Know what you must have to be able to receive Social Security benefits.

To be eligible for Social Security retirement benefits you must be at least 62 years old and have 40 credits. The Social Security Administration (SSA) advises applying for benefits 4 months before the date you want them to start.

How do I get the 40 credits?

To get the right to receive Social Security retirement benefits you must have accumulated 40 credits. For each year you work and pay Social Security taxes, you accumulate 4 credits. To accumulate 40 credits you must have 10 years of work.

“The number of Social Security credits you need to qualify for retirement benefits depends on the year you were born. Everyone who was born after 1929 will need 40 Social Security credits (or 10 years of work), “explains Social Security.

On the other hand, the Social Security page explains that to accumulate the 40 credits, you do not have to have worked for 10 consecutive years.

“If you stop working before you have enough Social Security credits to get the right to apply for and receive Social Security benefits, the Social Security credits will remain on your Social Security record. If you later return to work, you can add more Social Security credits to get the right to apply for and receive Social Security benefits, ”says the agency.

How much will I be paid in retirement benefits?

To grant benefits, Social Security relies on the earnings you received during the time you were working and if you worked continuously. The SSA explains: “The higher your lifetime earnings, the higher the amount of your benefits. If you have a few years that you didn’t work or had low earnings, your benefit amount may be less than it would be if you had worked without interruptions. ”

Similarly, the age at which you decide to retire can influence the amount of money you receive. Since, according to the SSA, if you decide to retire at 62 years of age, the amount of money you will receive will be less than it would be if you had waited a few more years.

Social Security can cut you 27.5 percent if you apply for benefits at age 62 instead of age 66 and 6 months, the full retirement age. Conversely, if you decide to continue working after your 66th birthday, your Social Security benefits may increase. Since each additional year of work adds one year of earnings to the Social Security record, thereby increasing your lifetime earnings.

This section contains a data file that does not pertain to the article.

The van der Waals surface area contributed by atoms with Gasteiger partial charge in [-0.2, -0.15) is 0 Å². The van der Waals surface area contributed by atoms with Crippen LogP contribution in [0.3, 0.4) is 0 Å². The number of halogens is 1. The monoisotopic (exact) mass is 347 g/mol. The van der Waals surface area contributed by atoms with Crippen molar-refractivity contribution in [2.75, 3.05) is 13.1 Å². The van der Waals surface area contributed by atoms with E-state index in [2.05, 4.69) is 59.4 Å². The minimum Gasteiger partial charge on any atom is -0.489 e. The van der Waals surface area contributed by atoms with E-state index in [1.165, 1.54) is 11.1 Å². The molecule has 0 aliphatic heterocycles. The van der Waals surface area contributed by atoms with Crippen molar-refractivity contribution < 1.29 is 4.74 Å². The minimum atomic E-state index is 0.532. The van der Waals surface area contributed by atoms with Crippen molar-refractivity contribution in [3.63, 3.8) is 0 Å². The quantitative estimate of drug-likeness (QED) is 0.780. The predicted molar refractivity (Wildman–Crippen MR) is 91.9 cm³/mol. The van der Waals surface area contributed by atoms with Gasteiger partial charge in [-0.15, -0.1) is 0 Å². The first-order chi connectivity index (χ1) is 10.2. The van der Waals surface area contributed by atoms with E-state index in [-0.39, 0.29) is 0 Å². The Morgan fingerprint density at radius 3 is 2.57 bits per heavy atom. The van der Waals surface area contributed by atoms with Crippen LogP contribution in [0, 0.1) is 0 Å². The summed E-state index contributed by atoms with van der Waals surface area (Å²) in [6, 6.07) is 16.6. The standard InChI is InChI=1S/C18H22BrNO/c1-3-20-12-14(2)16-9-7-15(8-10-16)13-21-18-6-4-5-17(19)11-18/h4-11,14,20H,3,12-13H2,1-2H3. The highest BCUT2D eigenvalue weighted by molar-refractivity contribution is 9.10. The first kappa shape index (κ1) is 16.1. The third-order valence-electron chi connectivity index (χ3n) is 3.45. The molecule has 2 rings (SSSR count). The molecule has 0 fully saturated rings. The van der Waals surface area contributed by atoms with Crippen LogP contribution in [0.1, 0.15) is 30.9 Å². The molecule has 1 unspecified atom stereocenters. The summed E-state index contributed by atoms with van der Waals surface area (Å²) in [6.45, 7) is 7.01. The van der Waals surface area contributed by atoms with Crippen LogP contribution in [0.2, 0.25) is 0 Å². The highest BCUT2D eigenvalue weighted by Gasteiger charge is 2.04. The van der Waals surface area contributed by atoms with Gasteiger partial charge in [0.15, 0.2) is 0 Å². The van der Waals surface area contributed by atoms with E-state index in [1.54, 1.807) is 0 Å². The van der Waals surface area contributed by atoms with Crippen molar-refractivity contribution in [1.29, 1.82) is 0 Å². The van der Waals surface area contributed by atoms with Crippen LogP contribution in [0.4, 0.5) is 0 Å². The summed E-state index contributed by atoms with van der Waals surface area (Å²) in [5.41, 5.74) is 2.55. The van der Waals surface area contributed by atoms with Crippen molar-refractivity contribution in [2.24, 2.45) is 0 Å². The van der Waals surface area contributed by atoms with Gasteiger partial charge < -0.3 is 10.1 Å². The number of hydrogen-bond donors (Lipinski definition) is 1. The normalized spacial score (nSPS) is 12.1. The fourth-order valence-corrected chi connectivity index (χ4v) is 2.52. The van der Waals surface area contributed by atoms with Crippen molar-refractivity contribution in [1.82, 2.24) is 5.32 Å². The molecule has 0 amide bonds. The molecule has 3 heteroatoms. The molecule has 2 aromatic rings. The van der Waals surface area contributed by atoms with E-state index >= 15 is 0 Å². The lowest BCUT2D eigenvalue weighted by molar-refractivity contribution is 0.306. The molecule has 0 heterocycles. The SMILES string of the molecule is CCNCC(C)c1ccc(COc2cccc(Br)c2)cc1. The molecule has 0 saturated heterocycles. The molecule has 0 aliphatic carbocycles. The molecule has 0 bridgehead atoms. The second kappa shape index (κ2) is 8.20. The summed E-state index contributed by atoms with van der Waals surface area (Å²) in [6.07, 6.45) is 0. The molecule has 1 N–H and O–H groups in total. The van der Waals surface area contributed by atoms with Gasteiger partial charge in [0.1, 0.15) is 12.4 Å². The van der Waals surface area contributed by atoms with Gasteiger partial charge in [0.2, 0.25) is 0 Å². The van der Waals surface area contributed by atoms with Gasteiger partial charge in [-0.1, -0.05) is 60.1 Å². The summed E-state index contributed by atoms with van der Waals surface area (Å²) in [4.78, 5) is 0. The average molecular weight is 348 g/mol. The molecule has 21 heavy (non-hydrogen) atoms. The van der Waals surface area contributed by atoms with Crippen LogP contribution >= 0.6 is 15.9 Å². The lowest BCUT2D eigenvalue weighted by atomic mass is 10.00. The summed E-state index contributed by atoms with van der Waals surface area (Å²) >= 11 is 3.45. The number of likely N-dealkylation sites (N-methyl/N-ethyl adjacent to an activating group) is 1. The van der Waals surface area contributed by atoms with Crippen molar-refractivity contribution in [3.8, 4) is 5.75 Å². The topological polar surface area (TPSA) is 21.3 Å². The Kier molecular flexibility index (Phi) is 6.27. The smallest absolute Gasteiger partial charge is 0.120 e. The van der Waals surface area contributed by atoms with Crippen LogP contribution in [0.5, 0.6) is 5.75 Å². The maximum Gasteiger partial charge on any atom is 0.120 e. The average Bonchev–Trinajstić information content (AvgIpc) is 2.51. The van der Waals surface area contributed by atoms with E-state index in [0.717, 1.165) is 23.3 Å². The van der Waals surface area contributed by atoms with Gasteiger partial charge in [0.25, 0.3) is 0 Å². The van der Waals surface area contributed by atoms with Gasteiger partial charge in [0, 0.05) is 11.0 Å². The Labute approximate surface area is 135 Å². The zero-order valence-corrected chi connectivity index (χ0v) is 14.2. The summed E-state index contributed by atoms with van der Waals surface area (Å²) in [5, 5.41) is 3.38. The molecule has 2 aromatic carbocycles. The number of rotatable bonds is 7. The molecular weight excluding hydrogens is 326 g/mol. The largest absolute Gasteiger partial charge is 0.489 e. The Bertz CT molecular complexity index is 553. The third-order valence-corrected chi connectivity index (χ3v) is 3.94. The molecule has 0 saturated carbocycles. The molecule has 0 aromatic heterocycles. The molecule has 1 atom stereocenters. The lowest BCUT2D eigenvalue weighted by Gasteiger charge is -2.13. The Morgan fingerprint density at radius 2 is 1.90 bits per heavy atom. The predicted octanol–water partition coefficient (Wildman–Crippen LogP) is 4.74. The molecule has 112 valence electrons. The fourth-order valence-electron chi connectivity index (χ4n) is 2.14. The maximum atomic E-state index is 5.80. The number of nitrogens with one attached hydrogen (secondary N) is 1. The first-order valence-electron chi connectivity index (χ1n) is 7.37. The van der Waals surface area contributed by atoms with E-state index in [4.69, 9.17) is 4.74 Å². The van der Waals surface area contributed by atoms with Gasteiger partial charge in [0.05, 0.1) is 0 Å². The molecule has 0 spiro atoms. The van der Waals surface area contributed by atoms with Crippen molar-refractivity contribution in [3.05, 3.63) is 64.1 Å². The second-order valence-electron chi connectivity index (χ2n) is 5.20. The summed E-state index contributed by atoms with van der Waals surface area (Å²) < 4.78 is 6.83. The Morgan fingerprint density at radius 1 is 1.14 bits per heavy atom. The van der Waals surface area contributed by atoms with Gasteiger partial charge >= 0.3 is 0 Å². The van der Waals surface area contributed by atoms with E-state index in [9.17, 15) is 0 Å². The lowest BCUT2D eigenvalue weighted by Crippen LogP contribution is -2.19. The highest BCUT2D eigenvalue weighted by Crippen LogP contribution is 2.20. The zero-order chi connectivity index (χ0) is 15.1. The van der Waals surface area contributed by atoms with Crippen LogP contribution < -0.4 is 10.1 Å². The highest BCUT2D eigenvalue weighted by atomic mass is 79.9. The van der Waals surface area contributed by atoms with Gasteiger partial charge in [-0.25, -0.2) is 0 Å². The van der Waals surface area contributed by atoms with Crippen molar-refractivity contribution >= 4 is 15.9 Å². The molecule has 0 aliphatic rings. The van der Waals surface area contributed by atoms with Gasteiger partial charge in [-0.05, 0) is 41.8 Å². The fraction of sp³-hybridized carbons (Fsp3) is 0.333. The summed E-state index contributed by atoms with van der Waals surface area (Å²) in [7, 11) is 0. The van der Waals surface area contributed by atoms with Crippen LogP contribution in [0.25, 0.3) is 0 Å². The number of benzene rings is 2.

Benefits for couples

Social Security also provides benefits to the retired worker’s spouse or partner. Social Security reports: “A spouse who has not worked or who has low earnings may be entitled to up to half of the full benefit of the retired worker. If you are entitled to your own retirement benefits and spousal benefits, we always pay your own benefits first. ”

However, until the worker requests their retirement benefits, the spouse cannot receive the benefits that Social Security provides to the spouses. Similarly, Social Security provides benefits to former spouses. In other words, if your marriage lasted at least 10 years, you are over 62 years old and single, you could get Social Security benefits.

On the other hand, if for some reason you cannot receive Social Security retirement benefits, you may want to consider opening a retirement savings account such as an IRA or 401 (k).

1. TD Bank

With TD Bank You can open a traditional or Roth IRA to save for retirement. The TD Simple Savings IRA account offers direct deposit, has no monthly fees and has an interest of 0.05%. However, in order to open the account you need to make a minimum deposit of $ 300.

2. Ally

Ally is an online bank that offers IRA accounts with an interest that can start from 2.20% to 3.10% APY. For example, the Certificate of Deposit IRA has an interest rate of 2.75% APY for a one-year term and 3.10% for 5 years. The Certificate of Deposit IRA has no maintenance fees and does not require a minimum deposit to open.